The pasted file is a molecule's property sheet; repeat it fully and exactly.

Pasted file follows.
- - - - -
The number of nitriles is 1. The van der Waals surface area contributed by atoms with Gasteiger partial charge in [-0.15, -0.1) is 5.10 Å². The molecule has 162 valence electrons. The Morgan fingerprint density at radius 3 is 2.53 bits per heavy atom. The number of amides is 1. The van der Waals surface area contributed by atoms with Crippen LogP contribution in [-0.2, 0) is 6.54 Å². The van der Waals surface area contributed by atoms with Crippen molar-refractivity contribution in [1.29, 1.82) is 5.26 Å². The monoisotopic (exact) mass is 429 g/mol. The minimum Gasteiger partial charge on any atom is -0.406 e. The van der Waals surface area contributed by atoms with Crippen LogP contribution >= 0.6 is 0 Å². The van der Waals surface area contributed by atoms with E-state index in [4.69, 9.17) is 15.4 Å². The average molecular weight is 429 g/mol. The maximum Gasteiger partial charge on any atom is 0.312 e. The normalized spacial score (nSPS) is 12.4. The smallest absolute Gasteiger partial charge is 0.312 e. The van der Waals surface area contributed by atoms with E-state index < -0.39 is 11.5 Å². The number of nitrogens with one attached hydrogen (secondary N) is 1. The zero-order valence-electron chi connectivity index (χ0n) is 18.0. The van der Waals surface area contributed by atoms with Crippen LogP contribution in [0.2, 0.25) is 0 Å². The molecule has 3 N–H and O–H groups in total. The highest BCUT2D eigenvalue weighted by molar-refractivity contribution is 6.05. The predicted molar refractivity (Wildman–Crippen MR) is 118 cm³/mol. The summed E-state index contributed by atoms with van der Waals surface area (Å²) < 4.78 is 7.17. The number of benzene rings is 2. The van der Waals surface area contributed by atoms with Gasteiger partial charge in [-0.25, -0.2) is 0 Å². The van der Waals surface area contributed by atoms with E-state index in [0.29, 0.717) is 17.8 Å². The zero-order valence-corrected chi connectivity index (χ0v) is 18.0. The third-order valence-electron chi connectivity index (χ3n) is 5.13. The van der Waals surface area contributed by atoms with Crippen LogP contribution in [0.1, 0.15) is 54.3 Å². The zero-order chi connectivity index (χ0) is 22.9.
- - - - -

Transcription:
The number of nitriles is 1. The van der Waals surface area contributed by atoms with Gasteiger partial charge in [-0.15, -0.1) is 5.10 Å². The molecule has 162 valence electrons. The Morgan fingerprint density at radius 3 is 2.53 bits per heavy atom. The number of amides is 1. The van der Waals surface area contributed by atoms with Crippen LogP contribution in [-0.2, 0) is 6.54 Å². The van der Waals surface area contributed by atoms with Crippen molar-refractivity contribution in [1.29, 1.82) is 5.26 Å². The monoisotopic (exact) mass is 429 g/mol. The minimum Gasteiger partial charge on any atom is -0.406 e. The van der Waals surface area contributed by atoms with Crippen LogP contribution >= 0.6 is 0 Å². The van der Waals surface area contributed by atoms with E-state index in [4.69, 9.17) is 15.4 Å². The average molecular weight is 429 g/mol. The maximum Gasteiger partial charge on any atom is 0.312 e. The normalized spacial score (nSPS) is 12.4. The smallest absolute Gasteiger partial charge is 0.312 e. The van der Waals surface area contributed by atoms with E-state index < -0.39 is 11.5 Å². The number of nitrogens with one attached hydrogen (secondary N) is 1. The zero-order valence-electron chi connectivity index (χ0n) is 18.0. The van der Waals surface area contributed by atoms with Crippen LogP contribution in [0.2, 0.25) is 0 Å². The molecule has 3 N–H and O–H groups in total. The highest BCUT2D eigenvalue weighted by molar-refractivity contribution is 6.05. The predicted molar refractivity (Wildman–Crippen MR) is 118 cm³/mol. The summed E-state index contributed by atoms with van der Waals surface area (Å²) < 4.78 is 7.17. The number of benzene rings is 2. The van der Waals surface area contributed by atoms with Gasteiger partial charge in [-0.25, -0.2) is 0 Å². The van der Waals surface area contributed by atoms with E-state index in [0.29, 0.717) is 17.8 Å². The zero-order valence-corrected chi connectivity index (χ0v) is 18.0. The third-order valence-electron chi connectivity index (χ3n) is 5.13. The van der Waals surface area contributed by atoms with Crippen LogP contribution in [0.1, 0.15) is 54.3 Å². The zero-order chi connectivity index (χ0) is 22.9.